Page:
Molecular Membrane Biology 07/2014; 31(5). DOI:10.3109/09687688.2014.937469 · 1.73 Impact Factor
  • Source
    • "As we have previously demonstrated, correlation analysis can also be applied to detect molecular complexes (Choi et al., 2011). If two molecules tagged with different fluorophores (e.g., GFP and mCherry) reside within the same molecular complex, they will produce similar temporal fluorescence intensity fluctuation patterns, which will be revealed by calculating the crosscorrelation function (see Materials and Methods; Wiseman et al., 2004; Brown et al., 2006; Digman et al., 2009). In the absence of a complex, the intensity fluctuations are independent, and the cross-correlation function will be featureless and indistinguishable from the noise level. "
    [Show abstract] [Hide abstract]
    ABSTRACT: CD81 is a member of the tetraspanin family that has been described to have a key role in cell migration of tumor and immune cells. To unravel the mechanisms of CD81-regulated cell migration, we performed proteomic analyses that revealed an interaction of the tetraspanin C-terminal domain with the small GTPase Rac. Direct interaction was confirmed biochemically. Moreover, microscopy cross-correlation analysis demonstrated the in situ integration of both molecules into the same molecular complex. Pull-down experiments revealed that CD81-Rac interaction was direct and independent of Rac activation status. Knockdown of CD81 resulted in enhanced protrusion rate, altered focal adhesion formation and decreased cell migration, correlating with increased active Rac. Re-expression of wild type CD81, but not its truncated form lacking the C-terminal cytoplasmic domain, rescued these effects. The phenotype of CD81 knockdown cells was mimicked by treatment with a soluble peptide with the C-terminal sequence of the tetraspanin. Our data show that the interaction of Rac with the C-terminal cytoplasmic domain of CD81 is a novel regulatory mechanism of the GTPase activity turnover. Furthermore, they provide a novel mechanism for tetraspanin-dependent regulation of cell motility and open new avenues for tetraspanin-targeted reagents by the use of cell permeable peptides.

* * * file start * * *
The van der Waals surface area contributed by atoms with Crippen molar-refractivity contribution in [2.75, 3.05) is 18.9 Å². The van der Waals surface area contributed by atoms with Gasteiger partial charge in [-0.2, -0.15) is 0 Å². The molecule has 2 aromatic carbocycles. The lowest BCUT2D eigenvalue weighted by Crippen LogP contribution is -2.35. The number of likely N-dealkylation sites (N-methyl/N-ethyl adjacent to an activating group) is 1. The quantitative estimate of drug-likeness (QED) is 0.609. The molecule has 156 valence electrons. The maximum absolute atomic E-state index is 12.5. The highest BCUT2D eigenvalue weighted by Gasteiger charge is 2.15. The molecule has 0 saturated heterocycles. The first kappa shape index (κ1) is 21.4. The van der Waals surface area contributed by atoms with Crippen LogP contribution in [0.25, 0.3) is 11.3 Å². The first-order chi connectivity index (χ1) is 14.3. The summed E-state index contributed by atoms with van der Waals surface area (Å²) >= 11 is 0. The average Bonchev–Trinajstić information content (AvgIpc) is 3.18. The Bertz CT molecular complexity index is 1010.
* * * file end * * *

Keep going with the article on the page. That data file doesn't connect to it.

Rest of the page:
Molecular biology of the cell 12/2012; 24(3). DOI:10.1091/mbc.E12-09-0642 · 5.98 Impact Factor
  • Source